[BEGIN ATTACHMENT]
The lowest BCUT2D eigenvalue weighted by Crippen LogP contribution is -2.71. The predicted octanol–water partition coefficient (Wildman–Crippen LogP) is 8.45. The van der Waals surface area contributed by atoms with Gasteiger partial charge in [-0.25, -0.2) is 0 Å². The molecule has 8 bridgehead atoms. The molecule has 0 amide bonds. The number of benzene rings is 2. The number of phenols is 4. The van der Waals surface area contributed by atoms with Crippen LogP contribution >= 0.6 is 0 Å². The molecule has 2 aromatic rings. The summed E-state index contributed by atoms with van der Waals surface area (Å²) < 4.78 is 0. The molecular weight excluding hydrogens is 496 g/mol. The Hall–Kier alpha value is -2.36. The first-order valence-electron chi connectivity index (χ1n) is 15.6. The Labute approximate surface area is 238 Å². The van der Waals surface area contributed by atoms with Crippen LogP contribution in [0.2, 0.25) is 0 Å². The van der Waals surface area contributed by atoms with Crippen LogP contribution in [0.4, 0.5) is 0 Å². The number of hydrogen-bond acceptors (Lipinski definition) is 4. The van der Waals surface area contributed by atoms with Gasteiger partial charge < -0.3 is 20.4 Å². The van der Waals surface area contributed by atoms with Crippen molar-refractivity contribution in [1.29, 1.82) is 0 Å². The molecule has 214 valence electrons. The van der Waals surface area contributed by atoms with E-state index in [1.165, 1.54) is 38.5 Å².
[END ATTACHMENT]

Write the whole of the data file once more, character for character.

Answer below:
The lowest BCUT2D eigenvalue weighted by Crippen LogP contribution is -2.71. The predicted octanol–water partition coefficient (Wildman–Crippen LogP) is 8.45. The van der Waals surface area contributed by atoms with Gasteiger partial charge in [-0.25, -0.2) is 0 Å². The molecule has 8 bridgehead atoms. The molecule has 0 amide bonds. The number of benzene rings is 2. The number of phenols is 4. The van der Waals surface area contributed by atoms with Crippen LogP contribution >= 0.6 is 0 Å². The molecule has 2 aromatic rings. The summed E-state index contributed by atoms with van der Waals surface area (Å²) < 4.78 is 0. The molecular weight excluding hydrogens is 496 g/mol. The Hall–Kier alpha value is -2.36. The first-order valence-electron chi connectivity index (χ1n) is 15.6. The Labute approximate surface area is 238 Å². The van der Waals surface area contributed by atoms with Crippen LogP contribution in [0.2, 0.25) is 0 Å². The van der Waals surface area contributed by atoms with Crippen LogP contribution in [0.4, 0.5) is 0 Å². The number of hydrogen-bond acceptors (Lipinski definition) is 4. The van der Waals surface area contributed by atoms with Gasteiger partial charge < -0.3 is 20.4 Å². The van der Waals surface area contributed by atoms with Crippen molar-refractivity contribution in [1.29, 1.82) is 0 Å². The molecule has 214 valence electrons. The van der Waals surface area contributed by atoms with E-state index in [1.165, 1.54) is 38.5 Å².